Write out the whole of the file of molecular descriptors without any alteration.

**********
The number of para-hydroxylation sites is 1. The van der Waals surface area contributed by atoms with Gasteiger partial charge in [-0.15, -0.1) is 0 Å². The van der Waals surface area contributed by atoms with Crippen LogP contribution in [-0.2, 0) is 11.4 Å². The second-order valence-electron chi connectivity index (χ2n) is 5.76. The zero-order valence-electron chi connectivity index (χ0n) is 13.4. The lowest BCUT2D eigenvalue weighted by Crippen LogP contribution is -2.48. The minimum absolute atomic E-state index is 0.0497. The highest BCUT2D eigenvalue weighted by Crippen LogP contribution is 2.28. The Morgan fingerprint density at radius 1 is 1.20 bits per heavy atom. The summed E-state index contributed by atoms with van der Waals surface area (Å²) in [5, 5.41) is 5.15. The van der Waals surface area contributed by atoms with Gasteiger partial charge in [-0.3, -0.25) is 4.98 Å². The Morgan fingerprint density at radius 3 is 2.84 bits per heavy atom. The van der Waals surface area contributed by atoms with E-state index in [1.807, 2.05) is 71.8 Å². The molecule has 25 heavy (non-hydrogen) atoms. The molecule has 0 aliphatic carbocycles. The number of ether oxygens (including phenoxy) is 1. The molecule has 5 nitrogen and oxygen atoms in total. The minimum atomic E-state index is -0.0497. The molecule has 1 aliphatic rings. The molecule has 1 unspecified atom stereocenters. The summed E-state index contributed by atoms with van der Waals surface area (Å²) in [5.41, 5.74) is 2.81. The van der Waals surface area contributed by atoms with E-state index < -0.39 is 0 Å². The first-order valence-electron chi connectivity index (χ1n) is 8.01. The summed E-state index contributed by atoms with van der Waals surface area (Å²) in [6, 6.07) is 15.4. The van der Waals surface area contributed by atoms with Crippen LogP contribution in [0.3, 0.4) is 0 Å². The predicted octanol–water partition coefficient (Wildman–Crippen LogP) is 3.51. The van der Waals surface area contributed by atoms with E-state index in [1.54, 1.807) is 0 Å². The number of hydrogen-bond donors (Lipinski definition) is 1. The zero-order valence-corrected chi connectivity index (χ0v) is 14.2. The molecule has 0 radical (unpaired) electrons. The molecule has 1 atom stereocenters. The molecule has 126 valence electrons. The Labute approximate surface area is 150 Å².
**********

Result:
The number of para-hydroxylation sites is 1. The van der Waals surface area contributed by atoms with Gasteiger partial charge in [-0.15, -0.1) is 0 Å². The van der Waals surface area contributed by atoms with Crippen LogP contribution in [-0.2, 0) is 11.4 Å². The second-order valence-electron chi connectivity index (χ2n) is 5.76. The zero-order valence-electron chi connectivity index (χ0n) is 13.4. The lowest BCUT2D eigenvalue weighted by Crippen LogP contribution is -2.48. The minimum absolute atomic E-state index is 0.0497. The highest BCUT2D eigenvalue weighted by Crippen LogP contribution is 2.28. The Morgan fingerprint density at radius 1 is 1.20 bits per heavy atom. The summed E-state index contributed by atoms with van der Waals surface area (Å²) in [5, 5.41) is 5.15. The van der Waals surface area contributed by atoms with Gasteiger partial charge in [-0.3, -0.25) is 4.98 Å². The Morgan fingerprint density at radius 3 is 2.84 bits per heavy atom. The van der Waals surface area contributed by atoms with E-state index in [1.807, 2.05) is 71.8 Å². The molecule has 25 heavy (non-hydrogen) atoms. The molecule has 0 aliphatic carbocycles. The number of ether oxygens (including phenoxy) is 1. The molecule has 5 nitrogen and oxygen atoms in total. The minimum atomic E-state index is -0.0497. The molecule has 1 aliphatic rings. The molecule has 1 unspecified atom stereocenters. The summed E-state index contributed by atoms with van der Waals surface area (Å²) in [5.41, 5.74) is 2.81. The van der Waals surface area contributed by atoms with E-state index < -0.39 is 0 Å². The first-order valence-electron chi connectivity index (χ1n) is 8.01. The summed E-state index contributed by atoms with van der Waals surface area (Å²) in [6, 6.07) is 15.4. The van der Waals surface area contributed by atoms with Crippen LogP contribution in [0.3, 0.4) is 0 Å². The predicted octanol–water partition coefficient (Wildman–Crippen LogP) is 3.51. The van der Waals surface area contributed by atoms with E-state index in [1.54, 1.807) is 0 Å². The number of hydrogen-bond donors (Lipinski definition) is 1. The zero-order valence-corrected chi connectivity index (χ0v) is 14.2. The molecule has 0 radical (unpaired) electrons. The molecule has 1 atom stereocenters. The molecule has 126 valence electrons. The Labute approximate surface area is 150 Å².